DETROIT -- The purple streak underneath Nick Castellanos' left eye looked like he had taken a right hook rather than a bad hop. But that wasn't the primary concern with getting Castellanos back on the field after Sunday's early exit, nor was a hyperextended ring finger on his right hand much of a worry.
"I didn't know as soon as I started sweating whether or not I was going to get an immediate headache," Castellanos said. "And that's not good."
He did experience headaches Sunday night, though apparently not severe enough to prompt a formal concussion test. He survived a Monday workout on the exercise bike, a round of swinging in the cage and batting practice on the field without any problems, which gave Castellanos clearance to start Monday night's 5-4 win over the Mariners at Comerica Park.
Castellanos went 0-for-2 with a walk and scored on James McCann's two-run double in the second inning.
The fact that it was even a concern, though, was a reminder of the concussion risk on a ball to the face, not just the head.
Castellanos, who didn't start Sunday's series finale against the Orioles, but entered the game once Ian Kinsler was ejected in the third inning, suffered the injuries on Adam Jones' fifth-inning grounder. Castellanos deflected the ball enough with his glove hand -- hence the hyperextended ring finger -- to avoid the worst of the impact, and despite the headaches, he apparently did not suffer any other concussion symptoms.
"No signs of dizziness," Castellanos said.
He still had a clear memory of what happened, including his reaction to get his hand in front of his face.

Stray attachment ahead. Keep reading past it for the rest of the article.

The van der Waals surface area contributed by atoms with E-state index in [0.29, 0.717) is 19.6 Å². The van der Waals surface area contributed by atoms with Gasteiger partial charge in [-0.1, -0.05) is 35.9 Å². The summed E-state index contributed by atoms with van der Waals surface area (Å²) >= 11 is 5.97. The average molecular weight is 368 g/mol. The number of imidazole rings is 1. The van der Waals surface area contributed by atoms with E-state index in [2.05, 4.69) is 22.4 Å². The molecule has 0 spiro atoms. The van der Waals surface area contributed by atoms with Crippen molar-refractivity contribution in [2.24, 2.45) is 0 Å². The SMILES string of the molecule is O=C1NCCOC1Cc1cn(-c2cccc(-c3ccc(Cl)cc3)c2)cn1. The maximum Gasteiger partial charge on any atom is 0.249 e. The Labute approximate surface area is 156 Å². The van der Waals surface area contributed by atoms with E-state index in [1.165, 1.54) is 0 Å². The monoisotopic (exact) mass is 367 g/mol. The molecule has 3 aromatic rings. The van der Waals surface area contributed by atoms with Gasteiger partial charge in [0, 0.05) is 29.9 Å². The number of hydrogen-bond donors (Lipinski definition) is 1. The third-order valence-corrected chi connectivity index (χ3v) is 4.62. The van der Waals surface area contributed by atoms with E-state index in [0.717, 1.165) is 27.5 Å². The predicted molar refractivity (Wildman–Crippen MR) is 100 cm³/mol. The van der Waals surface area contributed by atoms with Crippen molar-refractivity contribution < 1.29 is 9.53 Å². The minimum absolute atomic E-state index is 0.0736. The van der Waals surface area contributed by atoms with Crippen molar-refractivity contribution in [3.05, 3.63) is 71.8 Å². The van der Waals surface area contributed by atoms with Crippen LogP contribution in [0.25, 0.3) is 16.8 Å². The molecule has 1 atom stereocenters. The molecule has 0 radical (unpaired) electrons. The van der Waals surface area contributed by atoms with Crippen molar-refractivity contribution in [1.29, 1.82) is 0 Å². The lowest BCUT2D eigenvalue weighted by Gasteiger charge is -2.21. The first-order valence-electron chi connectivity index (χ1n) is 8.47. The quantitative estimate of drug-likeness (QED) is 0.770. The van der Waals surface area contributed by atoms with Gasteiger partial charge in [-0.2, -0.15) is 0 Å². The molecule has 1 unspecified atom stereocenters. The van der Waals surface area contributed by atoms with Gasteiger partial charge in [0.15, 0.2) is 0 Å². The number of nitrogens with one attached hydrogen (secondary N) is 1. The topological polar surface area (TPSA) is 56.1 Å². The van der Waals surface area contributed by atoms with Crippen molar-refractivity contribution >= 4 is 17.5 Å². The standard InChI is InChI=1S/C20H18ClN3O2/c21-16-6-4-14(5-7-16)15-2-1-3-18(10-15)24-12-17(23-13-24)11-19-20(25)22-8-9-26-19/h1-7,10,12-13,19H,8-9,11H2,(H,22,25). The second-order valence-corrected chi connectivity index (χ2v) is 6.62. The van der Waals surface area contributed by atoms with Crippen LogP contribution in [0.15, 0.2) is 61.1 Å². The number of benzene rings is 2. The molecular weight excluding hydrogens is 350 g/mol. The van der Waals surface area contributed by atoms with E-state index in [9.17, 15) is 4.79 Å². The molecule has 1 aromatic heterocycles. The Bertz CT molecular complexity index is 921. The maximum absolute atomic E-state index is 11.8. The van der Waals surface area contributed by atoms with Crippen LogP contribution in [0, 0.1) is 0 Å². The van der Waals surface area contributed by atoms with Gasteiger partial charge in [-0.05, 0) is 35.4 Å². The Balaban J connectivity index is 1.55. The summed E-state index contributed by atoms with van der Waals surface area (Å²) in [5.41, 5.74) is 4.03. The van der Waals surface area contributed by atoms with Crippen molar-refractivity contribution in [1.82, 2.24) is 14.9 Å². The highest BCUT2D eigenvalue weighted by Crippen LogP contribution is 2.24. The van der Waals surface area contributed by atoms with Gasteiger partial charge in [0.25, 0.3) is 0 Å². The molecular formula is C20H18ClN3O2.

"That was probably the worst hop I've had," Castellanos said. "Our infield in day games is kind of hard. Even if you look at the ball Manny [Machado] got from [Andrew] Romine yesterday, same thing. It kind of gave him a pretty aggressive hop. Fortunately for him, he didn't get hit in the face with Romine's ball. I guess I wasn't so lucky.
"I just knew it was coming really hard right at me, so I tried to bend down and get in front of it, because if that ball gets by me it's going to go to the wall. And then I remember just trying to get my face out of the way of it, because it hit the ground and went straight up."
By Monday, the swelling underneath his eye had moved from the outside to the inside of it, though the pain remains in the same spot.
"Now the swelling, I guess since I slept on [my right] side, is all down here," he said. "So even though my eye's black here, it doesn't hurt at all. The pain's still right here."
Jason Beck is a reporter for MLB.com. Read Beck's Blog, follow him on Twitter @beckjason and listen to his podcast. This story was not subject to the approval of Major League Baseball or its clubs.